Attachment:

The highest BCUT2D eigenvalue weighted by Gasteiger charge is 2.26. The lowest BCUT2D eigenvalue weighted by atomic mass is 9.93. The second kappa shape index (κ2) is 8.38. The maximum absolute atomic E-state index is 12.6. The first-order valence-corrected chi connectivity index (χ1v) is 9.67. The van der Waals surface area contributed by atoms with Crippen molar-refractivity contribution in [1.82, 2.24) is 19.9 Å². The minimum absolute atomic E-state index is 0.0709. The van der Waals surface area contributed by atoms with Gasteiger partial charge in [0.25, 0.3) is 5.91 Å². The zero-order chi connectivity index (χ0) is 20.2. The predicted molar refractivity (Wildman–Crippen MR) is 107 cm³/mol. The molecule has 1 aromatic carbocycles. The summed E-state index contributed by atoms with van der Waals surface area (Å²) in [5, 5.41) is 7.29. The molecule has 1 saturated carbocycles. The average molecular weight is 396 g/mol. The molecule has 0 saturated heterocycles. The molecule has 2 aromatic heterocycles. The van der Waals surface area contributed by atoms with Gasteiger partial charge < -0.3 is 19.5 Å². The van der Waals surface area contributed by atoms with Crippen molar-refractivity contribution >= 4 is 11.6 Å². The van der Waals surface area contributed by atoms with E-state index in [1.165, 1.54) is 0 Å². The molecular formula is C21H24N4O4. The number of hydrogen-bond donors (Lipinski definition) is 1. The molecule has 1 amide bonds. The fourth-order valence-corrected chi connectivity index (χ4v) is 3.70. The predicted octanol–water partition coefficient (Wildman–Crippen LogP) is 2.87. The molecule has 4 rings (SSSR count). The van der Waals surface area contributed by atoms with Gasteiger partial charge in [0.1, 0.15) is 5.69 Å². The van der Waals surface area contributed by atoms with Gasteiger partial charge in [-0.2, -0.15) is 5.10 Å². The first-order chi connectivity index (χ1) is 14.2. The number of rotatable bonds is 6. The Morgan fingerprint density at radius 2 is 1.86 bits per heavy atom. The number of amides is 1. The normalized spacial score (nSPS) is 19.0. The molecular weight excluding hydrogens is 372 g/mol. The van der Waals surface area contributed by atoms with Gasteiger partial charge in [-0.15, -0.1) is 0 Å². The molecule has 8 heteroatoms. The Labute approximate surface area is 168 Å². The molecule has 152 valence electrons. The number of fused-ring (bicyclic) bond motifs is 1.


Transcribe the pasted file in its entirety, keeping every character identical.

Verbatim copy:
The highest BCUT2D eigenvalue weighted by Gasteiger charge is 2.26. The lowest BCUT2D eigenvalue weighted by atomic mass is 9.93. The second kappa shape index (κ2) is 8.38. The maximum absolute atomic E-state index is 12.6. The first-order valence-corrected chi connectivity index (χ1v) is 9.67. The van der Waals surface area contributed by atoms with Crippen molar-refractivity contribution in [1.82, 2.24) is 19.9 Å². The minimum absolute atomic E-state index is 0.0709. The van der Waals surface area contributed by atoms with Gasteiger partial charge in [0.25, 0.3) is 5.91 Å². The zero-order chi connectivity index (χ0) is 20.2. The predicted molar refractivity (Wildman–Crippen MR) is 107 cm³/mol. The molecule has 1 aromatic carbocycles. The summed E-state index contributed by atoms with van der Waals surface area (Å²) in [5, 5.41) is 7.29. The molecule has 1 saturated carbocycles. The average molecular weight is 396 g/mol. The molecule has 0 saturated heterocycles. The molecule has 2 aromatic heterocycles. The van der Waals surface area contributed by atoms with Gasteiger partial charge < -0.3 is 19.5 Å². The van der Waals surface area contributed by atoms with Crippen molar-refractivity contribution >= 4 is 11.6 Å². The van der Waals surface area contributed by atoms with E-state index in [1.165, 1.54) is 0 Å². The molecular formula is C21H24N4O4. The number of hydrogen-bond donors (Lipinski definition) is 1. The molecule has 1 amide bonds. The fourth-order valence-corrected chi connectivity index (χ4v) is 3.70. The predicted octanol–water partition coefficient (Wildman–Crippen LogP) is 2.87. The molecule has 4 rings (SSSR count). The van der Waals surface area contributed by atoms with Gasteiger partial charge in [0.1, 0.15) is 5.69 Å². The van der Waals surface area contributed by atoms with Gasteiger partial charge in [-0.2, -0.15) is 5.10 Å². The first-order chi connectivity index (χ1) is 14.2. The number of rotatable bonds is 6. The Morgan fingerprint density at radius 2 is 1.86 bits per heavy atom. The number of amides is 1. The normalized spacial score (nSPS) is 19.0. The molecular weight excluding hydrogens is 372 g/mol. The van der Waals surface area contributed by atoms with Gasteiger partial charge in [-0.15, -0.1) is 0 Å². The molecule has 8 heteroatoms. The Labute approximate surface area is 168 Å². The molecule has 152 valence electrons. The number of fused-ring (bicyclic) bond motifs is 1.